Happy Sunday! This week brought a welcome break from the incessant heat, which should have re-energized me, but instead I’m feeling very lazy. I’ve consumed plenty of coffee, hoping that will help me get going because there are several things I “should” do today. I am almost afraid to look at my vegetable garden, because it’s probably exploding with ripe tomatoes in need of canning. I love being able to cook with garden tomatoes throughout the winter, but canning is a bit of a project. So I’m trying to get motivated, and I’d really rather chat about books, so here I am!
This week I read two books. The first was The Boy Next Door, Irene Sabatini’s debut novel (read my review). As Sabatini wrote about a family caught up in Zimbabwe’s political turmoil in the 1980s, I was reminded of Chimamanda Ngozi Adichie’s Half of a Yellow Sun, one of my all-time favorite books (read my review). Sabatini won the 2010 Orange Prize Award for New Writers, and I suspect she has a long and successful career ahead of her.
My second book this week was The Earth Hums in B Flat, by Mari Strachan. This book caught my eye when it was reviewed in the first issue of Belletrista, and I’m so glad to have read it. Read on for my review …
Gwenni Morgan is 13 and lives in a small Welsh town with her parents and older sister. She is intelligent, with an active imagination, believing she can fly as she sleeps. One morning, Gwenni is supposed to babysit Catrin and Angharad Evans while their mother Elin visits the dentist. When she arrives, she finds the family in a kind of contained chaos. Later she learns that Elin’s husband Ifan has disappeared. Gwenni struggles to make sense of the situation; adult attempts to restrain her only inspire her to step up her investigation.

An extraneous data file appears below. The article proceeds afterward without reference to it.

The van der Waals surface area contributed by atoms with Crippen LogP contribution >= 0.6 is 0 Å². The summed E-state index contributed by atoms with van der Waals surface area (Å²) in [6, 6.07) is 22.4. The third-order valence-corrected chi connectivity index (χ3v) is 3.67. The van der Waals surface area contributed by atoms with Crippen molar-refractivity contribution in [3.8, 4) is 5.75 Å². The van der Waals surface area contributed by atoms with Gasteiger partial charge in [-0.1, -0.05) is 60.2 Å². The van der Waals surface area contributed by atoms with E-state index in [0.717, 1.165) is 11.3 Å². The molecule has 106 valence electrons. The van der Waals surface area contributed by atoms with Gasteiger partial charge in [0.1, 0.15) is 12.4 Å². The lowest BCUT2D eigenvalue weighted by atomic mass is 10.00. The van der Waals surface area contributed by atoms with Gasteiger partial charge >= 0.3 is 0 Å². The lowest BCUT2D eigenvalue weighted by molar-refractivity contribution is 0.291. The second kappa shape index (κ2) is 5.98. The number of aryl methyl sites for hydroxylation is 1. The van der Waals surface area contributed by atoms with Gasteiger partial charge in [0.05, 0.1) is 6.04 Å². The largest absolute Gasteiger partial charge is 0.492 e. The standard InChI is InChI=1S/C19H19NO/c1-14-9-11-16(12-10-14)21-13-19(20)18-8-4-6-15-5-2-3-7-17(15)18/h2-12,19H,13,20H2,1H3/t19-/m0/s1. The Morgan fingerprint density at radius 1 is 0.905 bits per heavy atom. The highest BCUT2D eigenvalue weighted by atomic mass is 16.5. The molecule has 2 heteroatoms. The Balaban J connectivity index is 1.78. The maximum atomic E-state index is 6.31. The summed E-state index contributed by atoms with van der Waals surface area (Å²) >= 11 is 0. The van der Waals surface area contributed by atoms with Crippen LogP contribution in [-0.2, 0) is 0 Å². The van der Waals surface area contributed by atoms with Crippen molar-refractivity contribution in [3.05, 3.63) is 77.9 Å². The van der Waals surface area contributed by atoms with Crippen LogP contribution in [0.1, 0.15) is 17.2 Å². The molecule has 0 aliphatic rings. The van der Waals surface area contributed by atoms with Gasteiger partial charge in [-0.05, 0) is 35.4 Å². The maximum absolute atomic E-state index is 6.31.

Meanwhile, Gwenni faces the typical problems of a 13-year-old girl. Her best friend Arwenna is maturing faster than she is; Arwenna’s mercurial approach to their friendship catches Gwenni off guard. Arwenna is also a gossip, sharing tidbits gleaned from her mother that fuel Gwenni’s already active imagination, but often represent only parts of a puzzle. And Gwenni has conflicted feelings about her mother Magda. Magda is unstable, behaves erratically, and disapproves of almost everyone else — including Elin Evans, whom Gwenni worships.
The story is told entirely from Gwenni’s point of view. As a result important context is missing, details go unnoticed, and the truth is elusive. This brings an element of suspense, because as an adult reader you know there’s more to the story. Gradually, Gwenni learns about the complex set of connections that shaped her life, and the reasons for Ifan’s disappearance. The story builds to an intense climax, requiring Gwenni and her family to deal with searingly painful, life-changing truths. This is a memorable story with memorable characters, that will linger in my mind for some time.
Read more from The Sunday Salon here.